Tuesday, January 15, 2008

Public Enemy Number One

Public Enemy Number One
Continued from page 1
Published: March 22, 2007
Nor does it help that, in the private sector, Hershberger is getting paid by a company with strong ties to CPS. Before he was elected to the House, Hershberger was a full-time employee at a Tucson social service agency called Open Inn. Tax records show that Open Inn gets the bulk of its funding — more than $3 million annually — from government contracts. As Hershberger acknowledges, some of those contracts are with CPS's parent agency
It's not clear just how much he's being paid. The personal disclosure form that Hershberger has on file with the secretary of state shows only that the total is over $1,000. He claims he hasn't billed Open Inn in months and that the company's ties don't factor into how he feels about CPS. (And what he's doing is not a legal conflict of interest, according to Arizona's rather lax laws regarding legislators.)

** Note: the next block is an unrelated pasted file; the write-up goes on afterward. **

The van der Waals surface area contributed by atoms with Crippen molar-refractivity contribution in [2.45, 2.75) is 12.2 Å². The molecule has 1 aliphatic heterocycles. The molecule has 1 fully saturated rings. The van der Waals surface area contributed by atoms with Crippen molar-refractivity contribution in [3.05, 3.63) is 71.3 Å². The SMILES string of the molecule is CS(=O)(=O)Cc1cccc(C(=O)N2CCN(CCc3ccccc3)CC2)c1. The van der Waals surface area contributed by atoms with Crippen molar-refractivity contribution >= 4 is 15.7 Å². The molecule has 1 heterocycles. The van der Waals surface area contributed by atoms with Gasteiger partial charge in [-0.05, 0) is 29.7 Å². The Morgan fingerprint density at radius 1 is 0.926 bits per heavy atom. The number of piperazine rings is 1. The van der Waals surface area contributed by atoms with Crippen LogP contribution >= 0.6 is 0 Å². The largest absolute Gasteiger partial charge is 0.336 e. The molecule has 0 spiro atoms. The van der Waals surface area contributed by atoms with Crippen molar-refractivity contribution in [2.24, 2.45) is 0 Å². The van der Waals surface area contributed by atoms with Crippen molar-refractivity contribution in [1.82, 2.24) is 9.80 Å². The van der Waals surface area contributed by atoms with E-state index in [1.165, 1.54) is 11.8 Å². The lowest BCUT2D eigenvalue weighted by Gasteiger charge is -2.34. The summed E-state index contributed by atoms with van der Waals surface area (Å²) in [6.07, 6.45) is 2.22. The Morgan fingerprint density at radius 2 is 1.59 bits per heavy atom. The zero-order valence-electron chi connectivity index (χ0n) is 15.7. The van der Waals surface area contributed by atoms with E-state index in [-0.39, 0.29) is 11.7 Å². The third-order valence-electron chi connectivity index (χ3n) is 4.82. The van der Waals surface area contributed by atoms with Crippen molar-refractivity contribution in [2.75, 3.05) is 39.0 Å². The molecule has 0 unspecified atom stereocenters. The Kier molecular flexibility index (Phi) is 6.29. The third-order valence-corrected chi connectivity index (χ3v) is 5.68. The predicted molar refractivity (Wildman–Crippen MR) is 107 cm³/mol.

Hershberger insists that his letter wasn't intended to silence a critic.
"I was just curious," he says. "My understanding is if she's representing someone other than just herself, paid or unpaid, she has to register. That's to protect the public and let them know who's representing who. . . . Now it's up to them. If she didn't do anything wrong, okay, I'm done with it."
Richard Wexler, for one, doesn't buy it. If Hershberger was just "curious," he asks, why not just talk to Scoins and ask about her funding?
"That's what he would do if he was curious," Wexler says. "But if he wanted to bully her, he'd send a letter to the secretary of state — and then he'd forward it to the county attorney."
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